Video

Video Simulated Astronauts Get Taste of Mars, in Hawaii

For generations, people have dreamed of traveling to Mars to explore Earth's closest planetary neighbor. VOA's Mike O'Sullivan reports that while space agencies like NASA are planning manned missions to the planet, some volunteers in Hawaii are learning how humans will cope with months in isolation on a Mars base.
Video

Video Destruction of Iraq Artifacts Shocks Archaeologists

The city of Mosul was once one of the most culturally rich and religiously diverse cities in Iraq. That tradition is under attack by members of the Islamic State who have made Mosul their capital city. The Mosul Museum is the latest target of the group’s campaign of terror and destruction, and is of grave concern to archaeologists around the world. VOA’s Kane Farabaugh reports.
Video

Video Smartphones May Help in Diagnosing HIV

Diagnosing infections such as HIV requires expensive clinical tests, making the procedure too costly for many poor patients or those living in remote areas. But a new technology called lab-on-a-chip may make the tests more accessible to many. VOA’s George Putic reports.
Video

Video Afghan Refugees Complain of Harassment in Pakistan

Afghan officials have expressed concern over reports of a crackdown on Afghan refugees in Pakistan following the Peshawar school attack in December. Reports of mass arrests and police harassment coupled with fear of an uncertain future are making life difficult for a population that fled its homeland to escape war. VOA’s Ayesha Tanzeem reports from Islamabad.
Video

Video Ukrainian Volunteers Prepare to Defend Mariupol

Despite the ongoing ceasefire in Ukraine, soldiers in the city of Mariupol fear that pro-Russian separatists may be getting ready to attack. The separatists must take or encircle the city if they wish to gain land access to Crimea, which was annexed by Russia early last year. But Ukrainian forces, many of them volunteers, say they are determined to defend it. Patrick Wells reports from Mariupol.
Video

Video Moscow Restaurants Suffer in Bad Economy, Look for Opportunity

As low oil prices and Western sanctions force Russia's economy into recession, thousands of Moscow restaurants are expected to close their doors. Restaurant owners face rents tied to foreign currency, while rising food prices mean Russians are spending less when they dine out. One entrepreneur in Moscow has started a dinner kit delivery service for those who want to cook at home to save money but not skimp on quality. VOA's Daniel Schearf reports.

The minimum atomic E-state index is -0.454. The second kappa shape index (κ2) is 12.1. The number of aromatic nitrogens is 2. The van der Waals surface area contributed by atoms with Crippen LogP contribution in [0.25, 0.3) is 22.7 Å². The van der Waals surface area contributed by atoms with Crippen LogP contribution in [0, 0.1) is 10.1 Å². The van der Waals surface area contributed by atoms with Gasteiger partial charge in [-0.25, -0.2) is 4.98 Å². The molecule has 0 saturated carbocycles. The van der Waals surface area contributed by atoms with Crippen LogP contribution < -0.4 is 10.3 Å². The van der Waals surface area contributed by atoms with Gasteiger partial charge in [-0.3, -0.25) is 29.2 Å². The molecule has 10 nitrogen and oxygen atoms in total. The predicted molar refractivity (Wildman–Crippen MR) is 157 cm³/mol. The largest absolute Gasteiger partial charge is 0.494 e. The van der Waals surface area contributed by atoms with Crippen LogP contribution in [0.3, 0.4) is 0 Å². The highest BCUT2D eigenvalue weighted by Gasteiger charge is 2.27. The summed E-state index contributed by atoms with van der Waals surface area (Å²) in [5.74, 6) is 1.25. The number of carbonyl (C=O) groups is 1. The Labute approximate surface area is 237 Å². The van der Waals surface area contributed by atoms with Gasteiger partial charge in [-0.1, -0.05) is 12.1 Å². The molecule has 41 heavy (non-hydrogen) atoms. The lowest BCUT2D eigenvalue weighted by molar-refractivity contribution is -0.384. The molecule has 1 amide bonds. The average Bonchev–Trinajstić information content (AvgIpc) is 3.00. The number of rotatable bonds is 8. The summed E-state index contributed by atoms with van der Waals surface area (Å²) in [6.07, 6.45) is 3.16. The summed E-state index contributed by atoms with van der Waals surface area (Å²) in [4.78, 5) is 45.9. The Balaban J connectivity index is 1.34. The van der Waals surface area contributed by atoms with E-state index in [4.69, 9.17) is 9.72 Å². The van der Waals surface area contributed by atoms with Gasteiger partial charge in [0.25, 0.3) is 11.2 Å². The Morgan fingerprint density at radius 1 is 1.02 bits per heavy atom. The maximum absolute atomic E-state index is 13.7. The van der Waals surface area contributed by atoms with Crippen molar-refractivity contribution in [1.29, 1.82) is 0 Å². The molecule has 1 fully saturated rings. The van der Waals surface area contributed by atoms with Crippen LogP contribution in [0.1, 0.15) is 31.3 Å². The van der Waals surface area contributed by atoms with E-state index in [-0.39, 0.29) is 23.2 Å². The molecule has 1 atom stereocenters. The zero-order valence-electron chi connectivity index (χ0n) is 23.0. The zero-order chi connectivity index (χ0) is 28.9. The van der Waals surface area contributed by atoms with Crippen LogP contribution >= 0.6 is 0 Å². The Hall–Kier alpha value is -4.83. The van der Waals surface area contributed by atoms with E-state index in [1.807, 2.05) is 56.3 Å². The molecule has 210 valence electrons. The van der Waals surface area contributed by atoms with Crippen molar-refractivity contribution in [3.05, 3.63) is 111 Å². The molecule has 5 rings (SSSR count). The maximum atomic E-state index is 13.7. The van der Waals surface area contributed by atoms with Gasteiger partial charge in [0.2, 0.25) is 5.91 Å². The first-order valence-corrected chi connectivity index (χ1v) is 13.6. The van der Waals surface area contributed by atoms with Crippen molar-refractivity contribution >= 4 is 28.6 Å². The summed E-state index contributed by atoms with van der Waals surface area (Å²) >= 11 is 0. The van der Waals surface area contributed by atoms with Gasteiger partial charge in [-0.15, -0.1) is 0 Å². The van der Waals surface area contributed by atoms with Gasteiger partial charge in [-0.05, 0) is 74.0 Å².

Video

Video Presidential Hopefuls Battle for Conservative Hearts and Minds

One after another, presumptive Republican presidential contenders auditioned for conservative support this week at the Conservative Political Action Conference held outside Washington. The rhetoric was tough as a large field of potential candidates tried to woo conservative support with red-meat attacks on President Barack Obama and Democrats in Congress. VOA Political Columnist Jim Malone takes a look.
Video

Video Southern US Cities Preserve Civil Rights Heritage to Boost Tourism

There has been a surge of interest in the American civil rights movement of the 1950s and '60s, thanks in part to the Hollywood motion picture "Selma." Five decades later, communities in the South are embracing the dark chapters of their past with hopes of luring tourism dollars. VOA's Chris Simkins reports.
Video

Video Deep Under Antarctic Ice Sheet, Life!

With the end of summer in the Southern hemisphere, the Antarctic research season is over. Scientists from Northern Illinois University are back in their laboratory after a 3-month expedition on the Ross Ice Shelf, the world’s largest floating ice sheet. As VOA’s Rosanne Skirble reports, they hope to find clues to explain the dynamics of the rapidly melting ice and its impact on sea level rise.

All About America

Circumventing Censorship

An Internet Primer for Healthy Web Habits

As surveillance and censoring technologies advance, so, too, do new tools for your computer or mobile device that help protect your privacy and break through Internet censorship.
More